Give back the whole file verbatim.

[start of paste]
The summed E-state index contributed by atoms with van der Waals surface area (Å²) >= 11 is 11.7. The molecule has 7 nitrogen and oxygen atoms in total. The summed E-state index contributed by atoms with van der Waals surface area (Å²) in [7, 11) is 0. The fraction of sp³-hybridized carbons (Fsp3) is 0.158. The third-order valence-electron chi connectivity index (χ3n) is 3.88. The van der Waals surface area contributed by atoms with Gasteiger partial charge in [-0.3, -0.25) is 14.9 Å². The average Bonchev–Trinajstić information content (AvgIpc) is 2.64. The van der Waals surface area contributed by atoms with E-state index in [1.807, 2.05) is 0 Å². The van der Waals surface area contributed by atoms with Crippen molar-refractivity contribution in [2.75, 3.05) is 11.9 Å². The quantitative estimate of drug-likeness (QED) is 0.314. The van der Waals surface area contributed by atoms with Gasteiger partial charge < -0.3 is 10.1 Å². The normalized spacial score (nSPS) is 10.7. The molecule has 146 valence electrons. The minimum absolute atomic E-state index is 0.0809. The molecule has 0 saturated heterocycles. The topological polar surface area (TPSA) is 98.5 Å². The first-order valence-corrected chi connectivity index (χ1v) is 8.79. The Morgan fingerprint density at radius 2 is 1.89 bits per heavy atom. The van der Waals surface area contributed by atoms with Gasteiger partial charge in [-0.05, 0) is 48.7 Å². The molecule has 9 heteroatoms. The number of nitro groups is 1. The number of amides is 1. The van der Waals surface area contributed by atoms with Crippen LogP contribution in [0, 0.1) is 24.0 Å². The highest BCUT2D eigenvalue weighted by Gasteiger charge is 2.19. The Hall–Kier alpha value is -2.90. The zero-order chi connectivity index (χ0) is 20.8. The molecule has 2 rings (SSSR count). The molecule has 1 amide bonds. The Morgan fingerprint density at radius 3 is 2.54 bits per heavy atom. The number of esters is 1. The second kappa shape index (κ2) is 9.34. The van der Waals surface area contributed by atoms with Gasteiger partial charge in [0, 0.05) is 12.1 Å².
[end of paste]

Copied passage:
The summed E-state index contributed by atoms with van der Waals surface area (Å²) >= 11 is 11.7. The molecule has 7 nitrogen and oxygen atoms in total. The summed E-state index contributed by atoms with van der Waals surface area (Å²) in [7, 11) is 0. The fraction of sp³-hybridized carbons (Fsp3) is 0.158. The third-order valence-electron chi connectivity index (χ3n) is 3.88. The van der Waals surface area contributed by atoms with Gasteiger partial charge in [-0.3, -0.25) is 14.9 Å². The average Bonchev–Trinajstić information content (AvgIpc) is 2.64. The van der Waals surface area contributed by atoms with E-state index in [1.807, 2.05) is 0 Å². The van der Waals surface area contributed by atoms with Crippen molar-refractivity contribution in [2.75, 3.05) is 11.9 Å². The quantitative estimate of drug-likeness (QED) is 0.314. The van der Waals surface area contributed by atoms with Gasteiger partial charge < -0.3 is 10.1 Å². The normalized spacial score (nSPS) is 10.7. The molecule has 146 valence electrons. The minimum absolute atomic E-state index is 0.0809. The molecule has 0 saturated heterocycles. The topological polar surface area (TPSA) is 98.5 Å². The first-order valence-corrected chi connectivity index (χ1v) is 8.79. The Morgan fingerprint density at radius 2 is 1.89 bits per heavy atom. The van der Waals surface area contributed by atoms with Gasteiger partial charge in [-0.05, 0) is 48.7 Å². The molecule has 9 heteroatoms. The number of nitro groups is 1. The number of amides is 1. The van der Waals surface area contributed by atoms with Crippen LogP contribution in [0, 0.1) is 24.0 Å². The highest BCUT2D eigenvalue weighted by Gasteiger charge is 2.19. The Hall–Kier alpha value is -2.90. The zero-order chi connectivity index (χ0) is 20.8. The molecule has 2 rings (SSSR count). The molecule has 1 amide bonds. The Morgan fingerprint density at radius 3 is 2.54 bits per heavy atom. The number of esters is 1. The second kappa shape index (κ2) is 9.34. The van der Waals surface area contributed by atoms with Gasteiger partial charge in [0, 0.05) is 12.1 Å².